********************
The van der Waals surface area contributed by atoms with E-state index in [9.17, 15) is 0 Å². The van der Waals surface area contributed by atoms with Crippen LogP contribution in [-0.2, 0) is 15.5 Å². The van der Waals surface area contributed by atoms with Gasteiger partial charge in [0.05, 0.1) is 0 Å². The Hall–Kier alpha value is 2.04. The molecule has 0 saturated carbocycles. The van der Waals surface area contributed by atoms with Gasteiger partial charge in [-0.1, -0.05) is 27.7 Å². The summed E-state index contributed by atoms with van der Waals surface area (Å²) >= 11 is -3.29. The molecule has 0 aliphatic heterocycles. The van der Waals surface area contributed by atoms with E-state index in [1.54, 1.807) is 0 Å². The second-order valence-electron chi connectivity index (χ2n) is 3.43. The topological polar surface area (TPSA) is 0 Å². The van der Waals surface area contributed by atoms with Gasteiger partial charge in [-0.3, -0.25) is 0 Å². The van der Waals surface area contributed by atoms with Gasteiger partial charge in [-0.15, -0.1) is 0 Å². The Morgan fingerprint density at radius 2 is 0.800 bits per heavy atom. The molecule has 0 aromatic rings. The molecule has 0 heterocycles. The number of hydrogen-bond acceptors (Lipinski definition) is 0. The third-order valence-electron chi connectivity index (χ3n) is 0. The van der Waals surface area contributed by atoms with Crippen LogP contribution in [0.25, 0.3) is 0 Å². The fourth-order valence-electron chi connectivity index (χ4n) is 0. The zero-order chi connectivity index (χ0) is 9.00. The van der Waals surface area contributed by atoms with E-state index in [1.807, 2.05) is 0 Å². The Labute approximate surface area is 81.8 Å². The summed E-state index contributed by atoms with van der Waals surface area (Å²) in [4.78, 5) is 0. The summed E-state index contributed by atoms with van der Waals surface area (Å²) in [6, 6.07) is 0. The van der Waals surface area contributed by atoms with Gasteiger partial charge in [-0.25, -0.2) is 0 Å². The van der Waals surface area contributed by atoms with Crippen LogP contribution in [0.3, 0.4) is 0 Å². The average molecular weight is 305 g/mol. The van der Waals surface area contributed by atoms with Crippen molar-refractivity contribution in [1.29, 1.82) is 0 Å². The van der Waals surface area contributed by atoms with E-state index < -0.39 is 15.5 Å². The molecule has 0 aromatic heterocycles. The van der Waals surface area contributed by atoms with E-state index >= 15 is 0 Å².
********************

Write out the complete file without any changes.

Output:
The van der Waals surface area contributed by atoms with E-state index in [9.17, 15) is 0 Å². The van der Waals surface area contributed by atoms with Crippen LogP contribution in [-0.2, 0) is 15.5 Å². The van der Waals surface area contributed by atoms with Gasteiger partial charge in [0.05, 0.1) is 0 Å². The Hall–Kier alpha value is 2.04. The molecule has 0 saturated carbocycles. The van der Waals surface area contributed by atoms with Gasteiger partial charge in [-0.1, -0.05) is 27.7 Å². The summed E-state index contributed by atoms with van der Waals surface area (Å²) >= 11 is -3.29. The molecule has 0 aliphatic heterocycles. The van der Waals surface area contributed by atoms with E-state index in [1.54, 1.807) is 0 Å². The second-order valence-electron chi connectivity index (χ2n) is 3.43. The topological polar surface area (TPSA) is 0 Å². The van der Waals surface area contributed by atoms with Gasteiger partial charge in [-0.3, -0.25) is 0 Å². The van der Waals surface area contributed by atoms with Gasteiger partial charge in [-0.15, -0.1) is 0 Å². The Morgan fingerprint density at radius 2 is 0.800 bits per heavy atom. The molecule has 0 aromatic rings. The molecule has 0 heterocycles. The number of hydrogen-bond acceptors (Lipinski definition) is 0. The third-order valence-electron chi connectivity index (χ3n) is 0. The van der Waals surface area contributed by atoms with Crippen LogP contribution in [0.25, 0.3) is 0 Å². The fourth-order valence-electron chi connectivity index (χ4n) is 0. The zero-order chi connectivity index (χ0) is 9.00. The van der Waals surface area contributed by atoms with E-state index in [1.807, 2.05) is 0 Å². The Labute approximate surface area is 81.8 Å². The summed E-state index contributed by atoms with van der Waals surface area (Å²) in [4.78, 5) is 0. The summed E-state index contributed by atoms with van der Waals surface area (Å²) in [6, 6.07) is 0. The van der Waals surface area contributed by atoms with Gasteiger partial charge in [-0.25, -0.2) is 0 Å². The van der Waals surface area contributed by atoms with Crippen LogP contribution in [0.3, 0.4) is 0 Å². The average molecular weight is 305 g/mol. The van der Waals surface area contributed by atoms with Crippen molar-refractivity contribution in [1.29, 1.82) is 0 Å². The van der Waals surface area contributed by atoms with E-state index < -0.39 is 15.5 Å². The molecule has 0 aromatic heterocycles. The van der Waals surface area contributed by atoms with E-state index >= 15 is 0 Å².